Wednesday, December 27, 2006


Keifus's essay on masks reminded me: I like the person I want to be. I'm dashing, funny, loving, clean. There's an inner august with a purity about him, a better husband, a renaissance man. My doppelganger answers his emails, keeps up with his friends, consoles with kind words and baked goods.

I aspire to a kind of truth – that those around me could bank on what I say.

I aspire to know the difference between good and evil. To lose weight. To no longer move through the world with such phobias (car accidents, tidal waves, terrorism). To write.

I aspire to connections, like the other night when standing on the northbound platform, I looked into the lit windows of a southbound train. The people inside all looked familiar to me, as if I recognized them, as if there were a limited number of souls in the world and I had gotten to know most of them. The brakes put off an electric smell, the taste of a battery. It was cold, and I realized I was wrong. I don't have a guardian angel, and I don't have an illuminating angle on life. I just want to.

In 1960 the French philosopher E. M. Cioran wrote, "Whenever I happen to be in a city of any size, I marvel that riots do not break out every day: massacres, unspeakable carnage, a doomsday chaos. How can so many human beings coexist in a space so confined without destroying each other, without hating each other to death? As a matter of fact they do hate each other, but they are not equal to their hatred. And it is this mediocrity, this impotence, that saves society, that assures its continuance, its stability." He was talking about utopias. That people could imagine a better world allowed them to tolerate this one.

I would not put myself in a camp with Cioran. But I do think many of the decisions I make (most notably marriage) are attempts to challenge myself to try to live up to the me I wish were possible, and failure seems a constant danger. Still, I like it about myself that I aspire. It's a part of me I can relate to.


Keifus said...

The Cioran quote reminded me of a novel I read by Robert Charles Wilson called The Gypsies. (Wilson is a favorite writer of mine, but it wasn't, to be honest, his best effort.) But anyway, the prop was that a family of children had the fantasy power to open doors to alternate realities. The gradual revelation (spoiling here), which was well done, and which sticks with me, was that they were handicapped by their poor ability to envision better worlds.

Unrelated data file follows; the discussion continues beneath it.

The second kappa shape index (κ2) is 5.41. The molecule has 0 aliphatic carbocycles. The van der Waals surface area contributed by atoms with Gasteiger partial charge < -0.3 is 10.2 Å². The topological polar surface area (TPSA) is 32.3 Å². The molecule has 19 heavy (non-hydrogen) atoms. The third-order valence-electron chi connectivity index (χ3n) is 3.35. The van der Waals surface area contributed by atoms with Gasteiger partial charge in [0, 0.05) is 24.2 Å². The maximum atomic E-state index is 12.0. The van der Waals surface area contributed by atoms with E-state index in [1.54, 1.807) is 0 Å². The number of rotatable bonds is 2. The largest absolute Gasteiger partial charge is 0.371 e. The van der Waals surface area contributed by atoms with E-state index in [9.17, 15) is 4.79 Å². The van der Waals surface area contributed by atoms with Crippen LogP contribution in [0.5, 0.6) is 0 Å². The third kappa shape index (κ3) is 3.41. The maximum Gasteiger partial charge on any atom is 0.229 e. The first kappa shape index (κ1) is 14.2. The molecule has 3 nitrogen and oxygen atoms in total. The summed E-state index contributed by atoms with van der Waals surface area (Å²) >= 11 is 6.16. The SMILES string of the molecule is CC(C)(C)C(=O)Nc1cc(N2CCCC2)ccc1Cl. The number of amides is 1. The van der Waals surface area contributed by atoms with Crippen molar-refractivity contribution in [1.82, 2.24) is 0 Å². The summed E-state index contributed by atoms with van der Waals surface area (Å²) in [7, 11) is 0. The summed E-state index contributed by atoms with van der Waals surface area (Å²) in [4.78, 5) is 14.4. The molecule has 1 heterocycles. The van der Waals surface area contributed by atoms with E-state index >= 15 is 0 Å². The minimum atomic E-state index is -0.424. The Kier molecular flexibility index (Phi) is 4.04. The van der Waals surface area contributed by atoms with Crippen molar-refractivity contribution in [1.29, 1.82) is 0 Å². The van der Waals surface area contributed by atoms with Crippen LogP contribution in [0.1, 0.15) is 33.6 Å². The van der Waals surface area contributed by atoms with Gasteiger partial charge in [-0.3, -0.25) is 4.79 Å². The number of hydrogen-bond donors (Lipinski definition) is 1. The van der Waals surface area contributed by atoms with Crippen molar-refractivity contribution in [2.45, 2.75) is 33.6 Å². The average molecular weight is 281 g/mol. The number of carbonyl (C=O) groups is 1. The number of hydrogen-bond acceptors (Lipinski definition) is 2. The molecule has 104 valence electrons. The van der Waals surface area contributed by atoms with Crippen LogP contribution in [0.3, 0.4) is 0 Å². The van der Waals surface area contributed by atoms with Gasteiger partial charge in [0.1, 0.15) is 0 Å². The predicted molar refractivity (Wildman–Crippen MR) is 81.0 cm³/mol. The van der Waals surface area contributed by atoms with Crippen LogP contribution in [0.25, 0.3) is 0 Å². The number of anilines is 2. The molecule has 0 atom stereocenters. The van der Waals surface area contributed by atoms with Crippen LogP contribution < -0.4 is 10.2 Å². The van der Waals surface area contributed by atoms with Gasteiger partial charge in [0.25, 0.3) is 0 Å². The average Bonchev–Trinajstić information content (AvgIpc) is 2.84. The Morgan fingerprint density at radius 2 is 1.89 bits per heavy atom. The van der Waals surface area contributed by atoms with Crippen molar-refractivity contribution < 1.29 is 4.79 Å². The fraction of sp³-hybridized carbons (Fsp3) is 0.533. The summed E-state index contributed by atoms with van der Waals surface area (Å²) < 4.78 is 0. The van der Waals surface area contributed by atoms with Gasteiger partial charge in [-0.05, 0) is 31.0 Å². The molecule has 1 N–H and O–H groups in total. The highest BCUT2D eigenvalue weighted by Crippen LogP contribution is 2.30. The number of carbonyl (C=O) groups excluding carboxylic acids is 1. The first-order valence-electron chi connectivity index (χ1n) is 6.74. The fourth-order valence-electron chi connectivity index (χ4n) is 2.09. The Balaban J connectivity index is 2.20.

(Take that analogy, if you will, to literature, to writing.)

One thing I fear is that the ideal me and the real me are going to sooner or later coincide. Not because I meet the ideal, but because I compromise it. On the other hand, maybe that's what inner peace is about. I'll let you know if I get there.

Also, thanks.


Dawn Coyote said...

My aspiration this year is to embrace my own nature, to struggle against it less, to practice wu wei, non-resistance, and to generally glide along peacefully, unruffled, a small, beautific smile on my face. In short, I’m converting to Taoism, not the seeking-immortality part, but the seeking-equanimity part (really, I just plan to chill out).

august said...

Chilling out a good idea, and if wu wei helps you get there, I'm all for it. I actually taught a class on Chinese Daoism last semester, and it seems that over there there's an awful lot of weiing (doing, making) to get to the calm part.

The immortality part seems to involve a certain amount of poison, so wise to avoid. The thing I always found most interesting about Daoist alchemy was its interest in transformation rather than goals. They'd turn cinabar to gold, and then back again. The point wasn't gold, it was change.

Hmm, might make a good top post.

Keif -- I hate Billy Collins, but he has a funny poem about people who die winding up exactly in the places they always imagined they'd go. So some folks are in heaven, others in hell, some in a kind of nothingness, and others stuck in boxes.

I agree it's a very good analogy. Probably worth more thought.

I wouldn't worry about compromise. I think you and I are similar in that we both seem to have endless reserves of self-criticism. Probably makes us good husbands. I guess I'd like inner peace, too, but see "poison" above.

Thank you.

twiffer said...

do i sense a new year's resolution?


i've made mine: not to track down and kill the person whose car alarm went off five times in the space of two hours late last night (why? who knows? must have had a "kick me" sign in the rear windshield). doing okay so far.

aspiration of self improvement is a good thing (generally). it's when you try to become a "better person" for someone else's sake that you run into problems.